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It was a bittersweet day for Mi women rowers in RIO on Thursday as Flint’s Ellen Tomek and Jackson’s Grace Latz faltered in the finals while Ann Arbor’s Grace Luczak and boatmate Felice Mueller powered into today’s pairs medal row.

Ellen Tomek

Ellen Tomek

Grace Latz

Grace Latz

Grace Luczak

Grace Luczak

As happened in the heats, Flint’s Tomek and boatmate Meghan O’Leary, of Baton Rouge, La., couldn’t recover from a poor start in rough water and trailed the field to the line in the double scull medal row.

Latz and her quad scull boatmates made a solid race of it, but couldn’t close on the leaders after coming off the start in 5th.

Ann Arbor’s Luczak and Mueller, from Cleveland, powered past the South African boat into 2nd in the final 1,000 meters of their pairs semifinal to record the second-fastest medal row qualifier, a 7:20.93. Great Britain won the heat in 7:18.69.

Luczak and Mueller turned a nearly 2/10ths of second deficit into a nearly 3-second margin over the South African boat at the finish. Luczak brings three World Championship Golds with her to RIO. A 2007 graduate from Ann Arbor Pioneer, Luczak earned a degree in human biology from Stanford.

After finishing 5th in the double sculls in Beijing, Tomek missed the London Games. The Luke M. Powers High grad began rowing in 2002 while earning a degree in Economics at the University of Michigan. She pulled stroke oar for the U.S.’s double scull silver medalist boat at the 2015 World Rowing Cup II in Varese, Italy.

Latz, a 2006 graduate of Jackson Northwest High with a degree in international and environmental studies from the University of Wisconsin, won a Gold and Bronze at the World Championships.

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While the U.S. women’s Eight grabbed headlines by blasting their way straight into the medal row, Flint’s Ellen Tomek and boatmate Meghan O’Leary were grinding their way through the field into the double sculls final.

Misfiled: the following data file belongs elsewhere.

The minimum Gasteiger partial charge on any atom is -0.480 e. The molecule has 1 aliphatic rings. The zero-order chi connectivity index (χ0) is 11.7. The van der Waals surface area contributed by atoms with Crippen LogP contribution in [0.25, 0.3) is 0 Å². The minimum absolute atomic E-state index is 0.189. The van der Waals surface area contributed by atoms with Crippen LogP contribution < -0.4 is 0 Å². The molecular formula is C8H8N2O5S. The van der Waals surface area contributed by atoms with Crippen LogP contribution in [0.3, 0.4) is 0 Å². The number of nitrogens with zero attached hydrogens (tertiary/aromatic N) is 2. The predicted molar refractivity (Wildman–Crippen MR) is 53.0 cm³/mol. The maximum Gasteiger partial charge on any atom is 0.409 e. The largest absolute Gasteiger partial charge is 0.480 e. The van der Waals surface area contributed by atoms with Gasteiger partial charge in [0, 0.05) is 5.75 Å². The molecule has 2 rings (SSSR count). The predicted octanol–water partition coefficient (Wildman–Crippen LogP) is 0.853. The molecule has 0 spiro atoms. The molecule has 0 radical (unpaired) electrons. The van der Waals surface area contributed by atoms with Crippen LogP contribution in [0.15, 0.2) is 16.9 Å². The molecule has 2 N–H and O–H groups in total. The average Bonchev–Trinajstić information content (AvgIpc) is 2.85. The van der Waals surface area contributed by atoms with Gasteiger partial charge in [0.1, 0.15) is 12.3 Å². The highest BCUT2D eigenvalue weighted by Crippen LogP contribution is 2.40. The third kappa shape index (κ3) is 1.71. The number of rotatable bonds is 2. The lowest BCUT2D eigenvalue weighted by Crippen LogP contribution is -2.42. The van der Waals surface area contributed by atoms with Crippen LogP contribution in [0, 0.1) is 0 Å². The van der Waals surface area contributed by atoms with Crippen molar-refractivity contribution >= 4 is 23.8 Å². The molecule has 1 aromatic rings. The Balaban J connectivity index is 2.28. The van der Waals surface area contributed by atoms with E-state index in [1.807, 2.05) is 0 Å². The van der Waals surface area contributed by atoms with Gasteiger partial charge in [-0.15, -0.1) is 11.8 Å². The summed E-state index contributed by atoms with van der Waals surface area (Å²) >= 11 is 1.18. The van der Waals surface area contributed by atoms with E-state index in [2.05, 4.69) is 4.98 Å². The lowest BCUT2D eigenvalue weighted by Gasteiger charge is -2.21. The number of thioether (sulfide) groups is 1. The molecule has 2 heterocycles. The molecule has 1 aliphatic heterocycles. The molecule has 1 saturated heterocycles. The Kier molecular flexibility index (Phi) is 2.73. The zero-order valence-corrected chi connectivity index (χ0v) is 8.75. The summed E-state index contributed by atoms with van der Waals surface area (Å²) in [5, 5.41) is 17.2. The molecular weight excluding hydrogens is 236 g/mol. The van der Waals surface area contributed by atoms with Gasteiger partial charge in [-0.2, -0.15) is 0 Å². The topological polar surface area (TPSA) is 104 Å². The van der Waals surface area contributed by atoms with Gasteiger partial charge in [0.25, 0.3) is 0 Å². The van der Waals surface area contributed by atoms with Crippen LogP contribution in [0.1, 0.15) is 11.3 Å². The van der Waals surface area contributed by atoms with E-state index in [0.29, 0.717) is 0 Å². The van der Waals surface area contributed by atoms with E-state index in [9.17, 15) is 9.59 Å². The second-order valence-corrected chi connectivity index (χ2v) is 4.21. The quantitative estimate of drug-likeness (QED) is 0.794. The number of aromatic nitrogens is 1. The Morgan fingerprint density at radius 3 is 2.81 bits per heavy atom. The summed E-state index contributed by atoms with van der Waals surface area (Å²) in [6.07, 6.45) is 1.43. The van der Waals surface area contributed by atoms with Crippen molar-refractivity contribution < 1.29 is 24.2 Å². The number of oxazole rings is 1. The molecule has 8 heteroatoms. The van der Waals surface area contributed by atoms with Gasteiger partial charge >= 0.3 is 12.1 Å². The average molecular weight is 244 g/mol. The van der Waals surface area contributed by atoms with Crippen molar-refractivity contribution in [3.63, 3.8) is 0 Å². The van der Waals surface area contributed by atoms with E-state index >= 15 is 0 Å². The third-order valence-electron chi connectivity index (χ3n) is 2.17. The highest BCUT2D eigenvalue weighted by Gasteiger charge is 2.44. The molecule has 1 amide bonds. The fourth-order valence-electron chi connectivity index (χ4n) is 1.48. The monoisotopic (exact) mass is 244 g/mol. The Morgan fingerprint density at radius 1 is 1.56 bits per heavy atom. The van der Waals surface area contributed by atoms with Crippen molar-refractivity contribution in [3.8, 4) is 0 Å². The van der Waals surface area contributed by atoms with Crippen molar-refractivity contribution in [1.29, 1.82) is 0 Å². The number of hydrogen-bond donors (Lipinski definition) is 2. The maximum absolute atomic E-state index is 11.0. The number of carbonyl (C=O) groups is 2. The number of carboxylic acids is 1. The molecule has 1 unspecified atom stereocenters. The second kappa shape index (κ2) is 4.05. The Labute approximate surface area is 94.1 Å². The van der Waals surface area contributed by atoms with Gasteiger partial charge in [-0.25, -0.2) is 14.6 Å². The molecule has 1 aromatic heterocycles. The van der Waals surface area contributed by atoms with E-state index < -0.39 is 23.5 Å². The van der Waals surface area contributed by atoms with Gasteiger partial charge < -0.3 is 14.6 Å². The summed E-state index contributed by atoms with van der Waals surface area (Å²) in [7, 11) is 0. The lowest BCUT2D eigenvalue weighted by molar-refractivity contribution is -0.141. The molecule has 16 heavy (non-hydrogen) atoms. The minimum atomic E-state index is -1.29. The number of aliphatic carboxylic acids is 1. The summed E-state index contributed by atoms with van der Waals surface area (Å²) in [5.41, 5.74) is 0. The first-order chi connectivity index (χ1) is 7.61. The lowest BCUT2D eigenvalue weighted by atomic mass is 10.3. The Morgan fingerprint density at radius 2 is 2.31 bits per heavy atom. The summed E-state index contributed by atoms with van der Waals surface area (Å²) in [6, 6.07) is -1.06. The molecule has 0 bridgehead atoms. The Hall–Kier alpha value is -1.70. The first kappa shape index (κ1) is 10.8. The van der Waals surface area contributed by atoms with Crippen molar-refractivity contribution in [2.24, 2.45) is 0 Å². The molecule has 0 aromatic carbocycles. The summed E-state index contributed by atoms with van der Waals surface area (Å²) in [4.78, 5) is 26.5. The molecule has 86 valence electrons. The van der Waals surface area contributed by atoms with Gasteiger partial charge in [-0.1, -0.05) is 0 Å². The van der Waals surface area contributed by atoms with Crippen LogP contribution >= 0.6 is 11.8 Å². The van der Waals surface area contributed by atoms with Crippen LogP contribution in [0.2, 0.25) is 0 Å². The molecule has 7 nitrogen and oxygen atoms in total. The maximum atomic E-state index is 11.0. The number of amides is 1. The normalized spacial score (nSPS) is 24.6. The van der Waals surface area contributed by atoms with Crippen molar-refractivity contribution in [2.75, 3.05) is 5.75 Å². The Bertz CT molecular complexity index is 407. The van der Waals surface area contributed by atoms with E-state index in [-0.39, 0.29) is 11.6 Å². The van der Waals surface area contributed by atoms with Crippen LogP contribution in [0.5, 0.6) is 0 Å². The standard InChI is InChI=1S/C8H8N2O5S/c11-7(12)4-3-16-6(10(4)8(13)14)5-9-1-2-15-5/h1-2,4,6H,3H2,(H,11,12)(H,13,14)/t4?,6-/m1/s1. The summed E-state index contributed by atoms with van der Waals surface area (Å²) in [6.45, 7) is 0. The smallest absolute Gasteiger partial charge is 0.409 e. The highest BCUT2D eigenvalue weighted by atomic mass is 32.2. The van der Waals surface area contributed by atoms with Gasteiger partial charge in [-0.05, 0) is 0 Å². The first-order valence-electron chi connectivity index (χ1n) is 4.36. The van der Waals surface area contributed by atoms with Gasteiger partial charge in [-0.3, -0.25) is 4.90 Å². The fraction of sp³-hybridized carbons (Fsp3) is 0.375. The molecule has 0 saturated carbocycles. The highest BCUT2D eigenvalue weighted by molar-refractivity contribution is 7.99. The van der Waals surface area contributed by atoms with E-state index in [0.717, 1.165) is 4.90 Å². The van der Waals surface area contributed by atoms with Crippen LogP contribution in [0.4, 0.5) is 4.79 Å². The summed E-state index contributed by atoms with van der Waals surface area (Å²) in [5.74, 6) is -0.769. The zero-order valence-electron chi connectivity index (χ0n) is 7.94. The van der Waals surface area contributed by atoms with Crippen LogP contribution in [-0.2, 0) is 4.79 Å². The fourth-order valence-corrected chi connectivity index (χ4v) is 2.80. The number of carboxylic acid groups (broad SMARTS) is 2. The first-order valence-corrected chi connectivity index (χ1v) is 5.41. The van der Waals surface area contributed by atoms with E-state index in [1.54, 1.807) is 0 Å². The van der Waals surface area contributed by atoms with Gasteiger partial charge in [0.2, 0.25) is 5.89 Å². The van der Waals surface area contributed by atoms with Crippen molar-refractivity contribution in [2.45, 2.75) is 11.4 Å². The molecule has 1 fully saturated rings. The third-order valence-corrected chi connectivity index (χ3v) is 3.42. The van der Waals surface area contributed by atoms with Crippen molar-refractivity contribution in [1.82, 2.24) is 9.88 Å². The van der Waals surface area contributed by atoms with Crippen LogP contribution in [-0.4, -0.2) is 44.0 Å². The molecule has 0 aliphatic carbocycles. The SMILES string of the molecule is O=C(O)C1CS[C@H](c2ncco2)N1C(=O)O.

Ellen Tomek

Ellen Tomek

Miscues left Tomek, 32, and O’Leary, from Baton Rouge, La., trailing the field in their heat by half a minute on Saturday and relegated them to the second-chance repêchage.

They powered into in the semifinals as repêchage runners-up on Monday, finishing 6/100ths of a second behind winner Germany.

Midway through their semifinal on Tuesday Tomek and O’Leary slid backwards into 5th, two spots out of the final, before a furious, all-out surge pushed them into 3rd by an invisible 5/100ths of a second ahead of New Zealand.

After finishing 5th in the double sculls in Beijing, Tomek missed the London Games. The Luke M. Powers High grad began rowing in 2002 while earning a degree in Economics at the University of Michigan. She pulled stroke oar for the U.S.’s double scull silver medalist boat at the 2015 World Rowing Cup II in Varese, Italy.

The women’s double scull medal row is scheduled for 9 a.m. on Thursday. Cancellation of today’s events may delay the medal round.

Whether you always side with the underdog or prefer an odds-on favorite, whether you’re impressed by athletic power or grace, whether you like a rising star or a gritty veteran, you’ll find someone to root for among the six Michigan women who’ll represent the U.S. in four sports at the Rio Olympics beginning Aug. 5.

Veteran rower Ellen Tomek, 32, from Flushing is an underdog in double sculls at her second Olympic games, while 21-year-old middleweight boxer Claressa Shields, of Flint, is an odds-on favorite to take home Gold again at her second games.